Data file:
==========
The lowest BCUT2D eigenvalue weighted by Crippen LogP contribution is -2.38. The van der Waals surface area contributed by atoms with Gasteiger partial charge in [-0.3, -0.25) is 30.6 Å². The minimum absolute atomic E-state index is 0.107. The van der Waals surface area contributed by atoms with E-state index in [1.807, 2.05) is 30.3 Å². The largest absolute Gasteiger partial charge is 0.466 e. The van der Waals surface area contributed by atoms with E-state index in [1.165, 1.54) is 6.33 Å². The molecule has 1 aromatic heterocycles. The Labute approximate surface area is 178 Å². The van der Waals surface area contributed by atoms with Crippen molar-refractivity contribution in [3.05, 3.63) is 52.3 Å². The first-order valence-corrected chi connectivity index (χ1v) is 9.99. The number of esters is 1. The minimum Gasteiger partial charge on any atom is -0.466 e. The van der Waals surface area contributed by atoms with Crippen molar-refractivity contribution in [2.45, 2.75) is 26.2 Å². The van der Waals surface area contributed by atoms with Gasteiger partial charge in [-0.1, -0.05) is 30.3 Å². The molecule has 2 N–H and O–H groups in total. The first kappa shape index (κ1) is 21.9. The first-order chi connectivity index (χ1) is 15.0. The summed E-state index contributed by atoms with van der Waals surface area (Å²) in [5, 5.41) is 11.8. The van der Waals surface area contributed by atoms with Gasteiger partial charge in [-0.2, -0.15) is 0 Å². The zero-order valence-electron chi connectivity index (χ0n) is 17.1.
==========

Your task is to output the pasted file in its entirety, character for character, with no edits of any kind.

The lowest BCUT2D eigenvalue weighted by Crippen LogP contribution is -2.38. The van der Waals surface area contributed by atoms with Gasteiger partial charge in [-0.3, -0.25) is 30.6 Å². The minimum absolute atomic E-state index is 0.107. The van der Waals surface area contributed by atoms with E-state index in [1.807, 2.05) is 30.3 Å². The largest absolute Gasteiger partial charge is 0.466 e. The van der Waals surface area contributed by atoms with E-state index in [1.165, 1.54) is 6.33 Å². The molecule has 1 aromatic heterocycles. The Labute approximate surface area is 178 Å². The van der Waals surface area contributed by atoms with Crippen molar-refractivity contribution in [3.05, 3.63) is 52.3 Å². The first-order valence-corrected chi connectivity index (χ1v) is 9.99. The number of esters is 1. The minimum Gasteiger partial charge on any atom is -0.466 e. The van der Waals surface area contributed by atoms with Crippen molar-refractivity contribution in [2.45, 2.75) is 26.2 Å². The van der Waals surface area contributed by atoms with Gasteiger partial charge in [-0.1, -0.05) is 30.3 Å². The molecule has 2 N–H and O–H groups in total. The first kappa shape index (κ1) is 21.9. The first-order chi connectivity index (χ1) is 15.0. The summed E-state index contributed by atoms with van der Waals surface area (Å²) in [5, 5.41) is 11.8. The van der Waals surface area contributed by atoms with Gasteiger partial charge in [-0.2, -0.15) is 0 Å². The zero-order valence-electron chi connectivity index (χ0n) is 17.1.